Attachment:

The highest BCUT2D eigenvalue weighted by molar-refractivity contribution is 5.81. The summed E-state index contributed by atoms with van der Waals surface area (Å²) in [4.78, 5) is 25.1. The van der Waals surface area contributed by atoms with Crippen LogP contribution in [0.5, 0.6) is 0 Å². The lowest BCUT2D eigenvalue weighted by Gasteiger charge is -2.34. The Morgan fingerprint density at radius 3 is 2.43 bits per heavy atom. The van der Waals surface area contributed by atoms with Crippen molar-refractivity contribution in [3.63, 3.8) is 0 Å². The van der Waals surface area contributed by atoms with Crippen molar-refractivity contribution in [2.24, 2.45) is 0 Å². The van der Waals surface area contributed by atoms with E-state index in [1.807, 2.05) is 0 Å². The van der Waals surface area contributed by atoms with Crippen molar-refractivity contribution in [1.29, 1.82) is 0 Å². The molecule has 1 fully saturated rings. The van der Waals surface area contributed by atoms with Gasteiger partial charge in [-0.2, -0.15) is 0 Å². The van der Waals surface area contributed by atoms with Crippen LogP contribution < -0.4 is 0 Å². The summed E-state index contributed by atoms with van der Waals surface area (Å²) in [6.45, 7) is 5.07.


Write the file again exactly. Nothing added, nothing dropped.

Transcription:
The highest BCUT2D eigenvalue weighted by molar-refractivity contribution is 5.81. The summed E-state index contributed by atoms with van der Waals surface area (Å²) in [4.78, 5) is 25.1. The van der Waals surface area contributed by atoms with Crippen LogP contribution in [0.5, 0.6) is 0 Å². The lowest BCUT2D eigenvalue weighted by Gasteiger charge is -2.34. The Morgan fingerprint density at radius 3 is 2.43 bits per heavy atom. The van der Waals surface area contributed by atoms with Crippen molar-refractivity contribution in [3.63, 3.8) is 0 Å². The van der Waals surface area contributed by atoms with Crippen molar-refractivity contribution in [2.24, 2.45) is 0 Å². The van der Waals surface area contributed by atoms with E-state index in [1.807, 2.05) is 0 Å². The van der Waals surface area contributed by atoms with Crippen molar-refractivity contribution in [1.29, 1.82) is 0 Å². The molecule has 1 fully saturated rings. The van der Waals surface area contributed by atoms with Gasteiger partial charge in [-0.2, -0.15) is 0 Å². The van der Waals surface area contributed by atoms with Crippen LogP contribution < -0.4 is 0 Å². The summed E-state index contributed by atoms with van der Waals surface area (Å²) in [6.45, 7) is 5.07.